Workshop Materials & Energy : – Low carbon emissions technology using local clay catalysts

Prof. Tarik Chafik FST Tangier, Morocco

by Prof. Tarik Chafik, FST Tangier, Morocco.
In the actual context of global warming there is an important need for innovation in technology solutions promoting low carbon emissions. This paves the way to new research area with cross-cutting applicability relevant to chemical-to-chemical reactions and chemical to-power processes. Engineering of efficient catalysts exhibiting high performance at lower operating temperatures, will help saving significant amounts of energy and reducing the carbon emissions.
Special attention is devoted to the development of non-noble metal catalysts material taking advantage of the available minerals such as clays with respect to their physicochemical and textural properties suitable for applications in catalysis. In recent years, clays attracted significant interest as support to transition metal oxides for efficient contaminants removal from drinking water. Clays served successfully as catalysts due to their chemical composition consisting mainly of aluminosilicates that might act as catalyst support as well as mixtures of several common compounds such as Fe2O3, MgO, K2O, usually considered as active phases and promoters contained in material available locally.
Recently, we demonstrated the interesting intrinsic catalytic performances of clays toward complete oxidation of air pollutants such as CO as well as saturated, unsaturated, oxygenated and aromatic hydrocarbons. Furthermore, we highlighted also an innovative aspect associated with the easy extrusion of clays based catalyst and related advantages over conventional packed bed reactors allowing not only reducing pressure drop but also preventing hot spots/cool zones within the reactor. This is beneficial with respect to heat transfer in case of energy sensitive reactions and could be of interest with respect to methane reforming with CO2, considered both as constituent of biogas and major greenhouse gases. This study has been carried out using an easily extruded honeycomb monolith catalyst based on appropriately modified and promoted local clays.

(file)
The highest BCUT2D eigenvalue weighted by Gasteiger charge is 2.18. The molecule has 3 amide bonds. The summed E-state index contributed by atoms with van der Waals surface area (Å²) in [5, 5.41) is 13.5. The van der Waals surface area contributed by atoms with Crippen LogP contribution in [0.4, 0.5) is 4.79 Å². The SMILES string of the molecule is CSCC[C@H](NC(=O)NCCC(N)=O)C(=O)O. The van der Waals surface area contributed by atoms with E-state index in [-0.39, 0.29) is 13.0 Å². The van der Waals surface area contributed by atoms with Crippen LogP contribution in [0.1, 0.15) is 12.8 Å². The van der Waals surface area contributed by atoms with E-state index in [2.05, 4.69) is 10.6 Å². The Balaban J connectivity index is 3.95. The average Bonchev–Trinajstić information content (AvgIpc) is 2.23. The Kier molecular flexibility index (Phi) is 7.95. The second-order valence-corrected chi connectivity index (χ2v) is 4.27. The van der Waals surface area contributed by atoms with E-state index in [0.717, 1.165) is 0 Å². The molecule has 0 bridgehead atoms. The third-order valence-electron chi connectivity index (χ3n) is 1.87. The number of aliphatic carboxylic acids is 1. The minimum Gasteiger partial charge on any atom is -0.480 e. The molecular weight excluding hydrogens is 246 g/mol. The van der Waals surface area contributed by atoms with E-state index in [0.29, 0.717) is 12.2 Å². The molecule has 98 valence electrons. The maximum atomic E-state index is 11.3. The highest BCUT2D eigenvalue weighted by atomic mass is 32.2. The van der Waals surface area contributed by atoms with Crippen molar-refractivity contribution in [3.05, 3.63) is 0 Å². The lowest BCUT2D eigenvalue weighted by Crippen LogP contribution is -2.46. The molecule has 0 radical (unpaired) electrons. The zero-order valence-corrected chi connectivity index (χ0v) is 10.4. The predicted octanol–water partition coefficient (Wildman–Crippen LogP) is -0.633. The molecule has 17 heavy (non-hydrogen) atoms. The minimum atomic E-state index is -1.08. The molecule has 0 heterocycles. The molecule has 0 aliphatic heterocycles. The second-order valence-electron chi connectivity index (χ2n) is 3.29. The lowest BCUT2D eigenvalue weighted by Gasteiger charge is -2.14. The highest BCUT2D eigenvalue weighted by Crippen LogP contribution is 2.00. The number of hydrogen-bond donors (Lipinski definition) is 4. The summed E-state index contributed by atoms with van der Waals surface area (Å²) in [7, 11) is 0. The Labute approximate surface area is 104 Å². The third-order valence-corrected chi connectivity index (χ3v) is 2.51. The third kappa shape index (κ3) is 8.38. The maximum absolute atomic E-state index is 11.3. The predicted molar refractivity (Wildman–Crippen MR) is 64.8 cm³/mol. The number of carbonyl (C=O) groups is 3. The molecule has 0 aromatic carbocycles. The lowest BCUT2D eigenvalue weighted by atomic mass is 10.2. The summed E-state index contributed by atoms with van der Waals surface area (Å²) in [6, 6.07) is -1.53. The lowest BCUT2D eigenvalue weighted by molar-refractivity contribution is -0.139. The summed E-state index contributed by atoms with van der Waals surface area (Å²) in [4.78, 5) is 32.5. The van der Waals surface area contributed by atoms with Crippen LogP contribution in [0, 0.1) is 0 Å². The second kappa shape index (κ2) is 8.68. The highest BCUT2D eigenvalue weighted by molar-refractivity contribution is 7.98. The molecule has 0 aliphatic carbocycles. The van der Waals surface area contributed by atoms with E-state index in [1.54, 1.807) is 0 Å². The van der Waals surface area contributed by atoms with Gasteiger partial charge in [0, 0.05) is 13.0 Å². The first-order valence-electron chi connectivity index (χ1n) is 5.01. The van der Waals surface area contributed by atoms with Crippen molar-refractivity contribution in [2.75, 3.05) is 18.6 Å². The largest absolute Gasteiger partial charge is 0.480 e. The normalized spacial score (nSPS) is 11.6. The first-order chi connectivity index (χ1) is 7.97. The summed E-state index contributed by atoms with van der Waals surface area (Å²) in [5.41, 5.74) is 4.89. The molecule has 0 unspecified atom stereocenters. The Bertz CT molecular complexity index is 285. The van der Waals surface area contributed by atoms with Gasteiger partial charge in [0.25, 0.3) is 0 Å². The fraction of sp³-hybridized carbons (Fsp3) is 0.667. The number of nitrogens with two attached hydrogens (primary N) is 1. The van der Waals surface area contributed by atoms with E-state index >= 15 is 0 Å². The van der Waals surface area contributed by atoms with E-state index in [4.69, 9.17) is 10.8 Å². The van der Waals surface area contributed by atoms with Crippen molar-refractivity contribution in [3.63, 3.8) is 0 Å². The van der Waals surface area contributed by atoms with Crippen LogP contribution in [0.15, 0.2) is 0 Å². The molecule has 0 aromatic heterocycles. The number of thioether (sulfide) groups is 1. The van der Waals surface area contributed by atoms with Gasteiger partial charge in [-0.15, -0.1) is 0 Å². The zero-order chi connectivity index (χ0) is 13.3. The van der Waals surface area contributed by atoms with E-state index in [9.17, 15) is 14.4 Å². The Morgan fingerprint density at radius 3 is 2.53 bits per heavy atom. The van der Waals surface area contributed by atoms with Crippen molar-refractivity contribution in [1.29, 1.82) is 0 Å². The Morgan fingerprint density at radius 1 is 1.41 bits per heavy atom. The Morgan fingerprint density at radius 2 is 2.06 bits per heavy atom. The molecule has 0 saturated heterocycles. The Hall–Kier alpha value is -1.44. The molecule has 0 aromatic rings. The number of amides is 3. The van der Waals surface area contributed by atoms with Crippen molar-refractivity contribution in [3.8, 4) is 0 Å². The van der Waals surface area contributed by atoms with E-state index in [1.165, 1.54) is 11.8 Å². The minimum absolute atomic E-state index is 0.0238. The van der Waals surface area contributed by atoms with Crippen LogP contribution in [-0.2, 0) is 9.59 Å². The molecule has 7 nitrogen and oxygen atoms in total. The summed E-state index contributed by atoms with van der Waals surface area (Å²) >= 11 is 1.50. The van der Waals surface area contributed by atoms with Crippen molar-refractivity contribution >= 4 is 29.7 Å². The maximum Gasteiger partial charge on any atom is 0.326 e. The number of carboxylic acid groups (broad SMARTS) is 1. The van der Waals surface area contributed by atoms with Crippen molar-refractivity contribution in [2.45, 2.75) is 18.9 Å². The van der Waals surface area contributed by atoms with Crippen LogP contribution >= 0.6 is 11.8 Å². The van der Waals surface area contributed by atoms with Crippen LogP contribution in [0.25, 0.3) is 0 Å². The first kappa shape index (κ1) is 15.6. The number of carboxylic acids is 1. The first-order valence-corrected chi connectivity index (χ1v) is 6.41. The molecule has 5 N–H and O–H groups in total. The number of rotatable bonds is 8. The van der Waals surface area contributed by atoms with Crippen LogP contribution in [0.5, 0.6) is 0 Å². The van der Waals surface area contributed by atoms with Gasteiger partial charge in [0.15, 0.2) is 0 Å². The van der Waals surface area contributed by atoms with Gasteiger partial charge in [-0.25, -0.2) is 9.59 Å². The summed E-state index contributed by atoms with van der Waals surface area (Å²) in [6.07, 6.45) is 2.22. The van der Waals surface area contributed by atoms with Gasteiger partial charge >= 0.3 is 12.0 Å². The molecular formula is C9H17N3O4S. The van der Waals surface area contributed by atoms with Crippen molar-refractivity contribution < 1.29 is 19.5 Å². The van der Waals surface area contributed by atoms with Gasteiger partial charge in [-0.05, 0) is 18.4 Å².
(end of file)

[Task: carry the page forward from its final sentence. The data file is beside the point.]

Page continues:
The primary results are promising and might be considered as starting point paving the way to valorization of low cost local resources in chemical processes with low carbon emissions.


Dr. Tarik Chafik received his PhD in Catalytic engineering processes from university of Lyon France with Prof. D. Bianchi (1993). He was Post doc researcher at University of Patras (Greece) with Prof. Verykios (1994) than he worked at National Institute for Resources and Environment (AIST, Tsukuba Japan) from 1995 to 1997. He was awarded as Fulbright visiting researcher at University California Berkeley (USA) in 1999 (with Prof. A. T. Bell). Prof. Chafik currently works as Group leader, Full Professor and Master courses coordiantor at the Faculty of Sciences and Technique of Tangier (Morocco), where he is teaching Thermodynamic, Chemical engineering, catalysis and atmospheric pollution control. He is, also, coordinator and member of several research projects dealing with sustainable development technologies such as those involving adsorbents and catalysts for air pollution control as well as materials for application in renewable energy. He holds 2 international patents and more 70 indexed publications (h index 19).
He was appointed as invited Professor at Alma Mater University of Bologna for research and teaching assignments within European Master Advanced Spectroscopy in Chemistry (2months) as well as University of Lille, France (1 month 2 times). He was several times invited lecturer at the universities in France, Spain, Portugal, Germany. Nominated by the Moroccan ministry for expertise of National teaching curriculum proposals within LMD “licence, master, doctorate” and requested by CNRST (Morocco) for various research projects examination. He Served as guest editor and reviewer for many National and international journals as well as jury president and member of many PhD thesis.